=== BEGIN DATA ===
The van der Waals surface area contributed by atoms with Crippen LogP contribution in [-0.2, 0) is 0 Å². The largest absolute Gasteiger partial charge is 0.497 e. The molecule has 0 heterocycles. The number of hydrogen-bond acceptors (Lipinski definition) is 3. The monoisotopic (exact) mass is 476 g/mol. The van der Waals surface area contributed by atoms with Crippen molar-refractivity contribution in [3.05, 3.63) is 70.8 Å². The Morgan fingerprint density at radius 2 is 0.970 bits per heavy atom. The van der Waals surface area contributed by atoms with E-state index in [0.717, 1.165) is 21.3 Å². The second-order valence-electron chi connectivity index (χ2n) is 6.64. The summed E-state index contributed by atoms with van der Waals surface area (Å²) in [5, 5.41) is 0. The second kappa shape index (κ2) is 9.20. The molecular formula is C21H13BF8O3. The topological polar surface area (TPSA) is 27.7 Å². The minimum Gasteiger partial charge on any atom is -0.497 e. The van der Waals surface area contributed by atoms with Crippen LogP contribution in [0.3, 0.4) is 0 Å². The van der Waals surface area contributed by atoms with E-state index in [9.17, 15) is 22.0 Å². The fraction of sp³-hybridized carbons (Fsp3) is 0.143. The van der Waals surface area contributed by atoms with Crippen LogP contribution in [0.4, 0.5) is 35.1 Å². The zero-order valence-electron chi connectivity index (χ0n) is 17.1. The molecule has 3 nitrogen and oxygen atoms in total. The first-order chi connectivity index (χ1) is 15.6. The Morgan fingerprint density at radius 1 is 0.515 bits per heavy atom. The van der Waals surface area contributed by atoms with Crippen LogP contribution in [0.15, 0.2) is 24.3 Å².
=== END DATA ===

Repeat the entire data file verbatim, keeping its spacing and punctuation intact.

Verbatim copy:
The van der Waals surface area contributed by atoms with Crippen LogP contribution in [-0.2, 0) is 0 Å². The largest absolute Gasteiger partial charge is 0.497 e. The molecule has 0 heterocycles. The number of hydrogen-bond acceptors (Lipinski definition) is 3. The monoisotopic (exact) mass is 476 g/mol. The van der Waals surface area contributed by atoms with Crippen molar-refractivity contribution in [3.05, 3.63) is 70.8 Å². The Morgan fingerprint density at radius 2 is 0.970 bits per heavy atom. The van der Waals surface area contributed by atoms with E-state index in [0.717, 1.165) is 21.3 Å². The second-order valence-electron chi connectivity index (χ2n) is 6.64. The summed E-state index contributed by atoms with van der Waals surface area (Å²) in [5, 5.41) is 0. The second kappa shape index (κ2) is 9.20. The molecular formula is C21H13BF8O3. The topological polar surface area (TPSA) is 27.7 Å². The minimum Gasteiger partial charge on any atom is -0.497 e. The van der Waals surface area contributed by atoms with Crippen LogP contribution in [0.3, 0.4) is 0 Å². The van der Waals surface area contributed by atoms with E-state index in [9.17, 15) is 22.0 Å². The fraction of sp³-hybridized carbons (Fsp3) is 0.143. The van der Waals surface area contributed by atoms with Crippen LogP contribution in [0.4, 0.5) is 35.1 Å². The zero-order valence-electron chi connectivity index (χ0n) is 17.1. The molecule has 3 nitrogen and oxygen atoms in total. The first-order chi connectivity index (χ1) is 15.6. The Morgan fingerprint density at radius 1 is 0.515 bits per heavy atom. The van der Waals surface area contributed by atoms with Crippen LogP contribution in [0.15, 0.2) is 24.3 Å².